This week was the week of learning. Along with continuing to do the procedures that we had already learned, we learned so so so many new things. Most importantly, we finalized what we’ll be doing for our final “project” that we will eventually present in August during the Liberty Science Center Symposium. This week, because it was another THED week, was also spent working with a lot of other grad, undergrad, and high school students (including one of the smartest people I have ever met). And in case you haven’t read my earlier updates, here’s the first one.
This week started off with us being introduced to literally the smartest person ever. I’m not gonna say his name, but let’s call him James. (He is actually the aforementioned high school senior/college freshman). His dad is the PI of a lab that works really closely with my PI, so there’s generally a good relationship between our labs. But anyway, he is a genius, incredibly smart, and is going to publish a paper at the age of 18!!!! Like an actual paper. Not one of those where high school friends brag about writing a random abstract and getting it looked at. It’s one where he spent 2 years doing all the independent research (with Alexa’s funding cause he is technically not employed by the lab) and found actual results that have global implications. He was actually an LSC student too, but that was more of a formality; he’s been working in his dad’s lab since he was 8. (No joke.) Now, it’s a little hard to separate his supposed genius from the numerous opportunities he’s gotten by having his dad as a PI in a distinguished lab, but regardless, he is incredibly smart. And he’s so chill too. (Except he’s an Eagles fan. Why is no one else in this entire lab a Pats fan?!) Well, that’s enough about him.
Anyway, James taught us how to count the cells that I had Giemsa stained - we were looking for neutrophils, monocytes, macrophages, and foamy macrophages (which is what his research is focused on). That took a ridiculous amount of time, because we had to count 1000-2000 cells a slide, and I don’t even remember how many slides there were. After that, he showed us how to run a Native Western blot, which is the more complicated cousin of the normal, reducing Western. We pretty much hung out with him the entire day, just talking, not really doing much in terms of science. (Except for that tortuous cell counting - for those of you who don’t know how it works - you literally look at the slides under a microscope, and going frame by frame, try to distinguish the incredibly minute differences between cell types, counting maybe 15 at a time, and literally punching a lever - like a typewriter - to count that cell. For a thousand cells. The entire slide has 100,000 cells. But we just extrapolate the numbers, thank god.)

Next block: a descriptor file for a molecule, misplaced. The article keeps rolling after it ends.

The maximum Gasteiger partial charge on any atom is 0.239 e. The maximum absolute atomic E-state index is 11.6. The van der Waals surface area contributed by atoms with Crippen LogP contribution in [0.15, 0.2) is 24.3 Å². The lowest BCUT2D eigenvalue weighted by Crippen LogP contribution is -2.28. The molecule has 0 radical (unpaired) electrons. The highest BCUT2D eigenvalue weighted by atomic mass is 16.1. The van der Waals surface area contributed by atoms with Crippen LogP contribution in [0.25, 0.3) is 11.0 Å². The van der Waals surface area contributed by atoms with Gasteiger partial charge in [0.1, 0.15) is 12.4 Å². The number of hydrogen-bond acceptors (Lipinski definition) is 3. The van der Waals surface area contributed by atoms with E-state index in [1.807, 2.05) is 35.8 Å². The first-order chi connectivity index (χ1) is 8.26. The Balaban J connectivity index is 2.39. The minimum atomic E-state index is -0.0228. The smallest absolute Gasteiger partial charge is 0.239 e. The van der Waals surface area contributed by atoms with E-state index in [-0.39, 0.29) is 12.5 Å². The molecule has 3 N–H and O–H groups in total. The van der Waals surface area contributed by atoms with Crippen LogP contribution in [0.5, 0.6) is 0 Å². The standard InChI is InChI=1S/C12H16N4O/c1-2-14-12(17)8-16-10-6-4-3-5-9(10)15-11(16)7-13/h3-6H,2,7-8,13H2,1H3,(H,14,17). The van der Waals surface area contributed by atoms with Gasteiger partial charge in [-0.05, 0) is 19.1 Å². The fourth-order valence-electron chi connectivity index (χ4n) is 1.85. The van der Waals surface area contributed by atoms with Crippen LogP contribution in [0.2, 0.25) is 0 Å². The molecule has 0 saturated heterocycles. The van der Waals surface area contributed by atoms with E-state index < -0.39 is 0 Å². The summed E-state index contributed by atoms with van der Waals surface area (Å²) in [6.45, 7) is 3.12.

Tuesday and Wednesday were pretty chill days (we got Moe’s for free on Wednesday!). We ran another IHC, this time with iNOS antibodies. This was a fresh batch of antibodies, so before we can start running them on multiple slides for actual data, we have to find the optimal antibody concentration, so the slide doesn’t over or understain. Thankfully, a post-doc at UPenn (who did his PhD from Rutgers and is still close with Alexa) had ordered the same batch and had already done some IHC with it, and told us to start at around a 1:200 concentration, that is, 1 ul of antibody per 200 ul of PBST/NGS (goat serum in a saline solution). So we just thought what the heck, we’ll start with that. And like magic, it worked like a charm. Mostly. The affinity was a little less than previous antibodies like COX2 and HO-1, so maybe we’ll try it at a little higher concentration next time, but this works too. But we did that IHC over the two days, and on our off time helped another grad student in James’s lab with some miscellaneous things she had to get done, like making random buffers for flow cytometry and westerns and labeling eppendorfs and what not. On Wednesday we also learned how to do a BCA protein assay, which is an incredibly easy but time consuming procedure. It’s literally just putting samples and a working reagent into a 96 well plate, letting it incubate, and using a spectrophotometer to read the color change - more purple indicates more protein concentration. It doesn’t really require any thinking, but can give really interesting results, and so of course, because none of the grad students or other researchers want to do the boring stuff, we got saddled with like 50 samples of BAL and were tasked with doing a protein assay on each.